REPORT: Record high number of NYC students are homeless

According to a new report, roughly 1 in 9 New York City students experienced homelessness in 2022, a new record high.

The report, by the non-profit group Advocates for Children of New York, says that 119,320 students experienced homelessness during the 2022-23 school year, the eighth straight year in which more than 100,000 public school students were identified as homeless. 

The percentage of students without permanent housing rose across all the city's five boroughs, with students in the Bronx experiencing the highest rates of homelessness, with 1 in every 6 students lacking a permanent home. 

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"No child in New York City should be homeless, but until we reach that goal, access to a quality education is our best possible tool for ensuring those living in shelter don’t re-enter the system as adults," said Kim Sweet, the Executive Director of Advocates for Children.

Homelessness can make academic success incredibly difficult for students, driving up absenteeism and dropout rates. Just 22 percent of students in grades 3-8 who were experiencing homelessness reached proficiency on the State English Language Arts (ELA) exam.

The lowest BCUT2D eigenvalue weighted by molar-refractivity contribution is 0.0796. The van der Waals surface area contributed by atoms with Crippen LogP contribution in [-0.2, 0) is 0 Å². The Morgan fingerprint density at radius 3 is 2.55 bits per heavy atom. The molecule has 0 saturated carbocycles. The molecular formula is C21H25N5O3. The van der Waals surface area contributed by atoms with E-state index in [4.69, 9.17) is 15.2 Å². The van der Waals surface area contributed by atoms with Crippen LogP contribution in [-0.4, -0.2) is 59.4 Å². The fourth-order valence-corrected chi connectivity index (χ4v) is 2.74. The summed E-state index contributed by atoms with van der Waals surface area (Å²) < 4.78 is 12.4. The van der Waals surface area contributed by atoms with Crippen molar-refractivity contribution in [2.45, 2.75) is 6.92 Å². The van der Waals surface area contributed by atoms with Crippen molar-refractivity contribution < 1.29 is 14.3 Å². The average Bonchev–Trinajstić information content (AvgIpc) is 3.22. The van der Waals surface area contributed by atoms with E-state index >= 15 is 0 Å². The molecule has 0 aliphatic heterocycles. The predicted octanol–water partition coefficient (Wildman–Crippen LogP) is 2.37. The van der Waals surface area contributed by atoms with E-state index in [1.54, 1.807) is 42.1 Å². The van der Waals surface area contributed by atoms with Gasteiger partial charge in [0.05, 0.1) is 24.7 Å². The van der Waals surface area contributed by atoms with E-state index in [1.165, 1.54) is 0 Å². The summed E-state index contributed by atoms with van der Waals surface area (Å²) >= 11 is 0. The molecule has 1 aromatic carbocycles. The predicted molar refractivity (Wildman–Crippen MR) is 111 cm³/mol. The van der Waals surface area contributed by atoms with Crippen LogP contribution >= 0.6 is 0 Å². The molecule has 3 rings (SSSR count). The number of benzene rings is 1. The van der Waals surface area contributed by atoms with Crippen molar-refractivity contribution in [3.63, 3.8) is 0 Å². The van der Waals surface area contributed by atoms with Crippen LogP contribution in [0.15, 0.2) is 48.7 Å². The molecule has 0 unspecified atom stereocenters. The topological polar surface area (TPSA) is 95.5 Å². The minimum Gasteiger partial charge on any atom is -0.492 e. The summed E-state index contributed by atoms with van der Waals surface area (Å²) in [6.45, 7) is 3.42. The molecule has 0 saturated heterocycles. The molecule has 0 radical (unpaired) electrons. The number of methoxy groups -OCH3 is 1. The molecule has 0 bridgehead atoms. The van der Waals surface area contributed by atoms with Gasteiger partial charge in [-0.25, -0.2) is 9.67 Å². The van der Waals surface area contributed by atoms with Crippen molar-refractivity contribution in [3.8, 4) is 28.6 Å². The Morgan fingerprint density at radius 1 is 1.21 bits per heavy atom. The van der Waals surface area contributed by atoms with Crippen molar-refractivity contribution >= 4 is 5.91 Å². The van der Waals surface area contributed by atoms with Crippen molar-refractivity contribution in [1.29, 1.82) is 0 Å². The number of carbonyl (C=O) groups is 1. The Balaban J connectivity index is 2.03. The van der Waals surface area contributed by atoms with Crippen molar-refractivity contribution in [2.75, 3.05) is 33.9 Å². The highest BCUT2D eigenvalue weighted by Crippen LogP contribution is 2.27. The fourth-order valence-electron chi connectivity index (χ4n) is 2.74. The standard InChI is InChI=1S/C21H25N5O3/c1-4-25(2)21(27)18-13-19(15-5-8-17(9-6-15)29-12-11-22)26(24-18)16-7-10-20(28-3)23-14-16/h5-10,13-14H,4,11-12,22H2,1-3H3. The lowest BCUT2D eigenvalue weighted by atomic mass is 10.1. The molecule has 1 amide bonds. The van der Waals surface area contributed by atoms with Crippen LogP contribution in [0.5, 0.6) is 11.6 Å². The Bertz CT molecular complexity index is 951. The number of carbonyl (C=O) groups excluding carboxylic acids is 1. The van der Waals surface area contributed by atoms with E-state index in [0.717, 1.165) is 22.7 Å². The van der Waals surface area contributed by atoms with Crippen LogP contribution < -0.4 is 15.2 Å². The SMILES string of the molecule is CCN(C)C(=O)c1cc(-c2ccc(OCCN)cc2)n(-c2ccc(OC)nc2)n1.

Last year, New York City hired 100 Community Coordinators to help students and families living in shelters connect with educational service and supports, including newly-arrived immigrant students. However, the coordinators were hired using temporary funds that will run in less than a year.

"Losing the shelter-based Community Coordinators would almost certainly increase the already sky-high rates of chronic absenteeism and make it even more difficult for students in shelter to succeed in school," Sweet said. "The City should be increasing shelter-based public school staff to meet the tremendous need—and at the very least needs a plan to sustain these critical positions."

Advocates say they are worried that Mayor Eric Adams' new plan to limit stays in shelters to just 60 days for newcomer families will only exacerbate the problem by forcing children to move during the school year, possibly causing changes in their commute to school or the school they attend.

"While students who move to a new shelter placement have the right to stay in their original school, we know from our experience working with families that this is often a right in name only," said Jennifer Pringle, director of AFC’s Learners in Temporary Housing project. "Between delays in arranging busing, a shortage of bus drivers, unreasonably long commute times, and other obstacles, parents often feel they have no choice but to uproot their children from schools they love when they move shelters."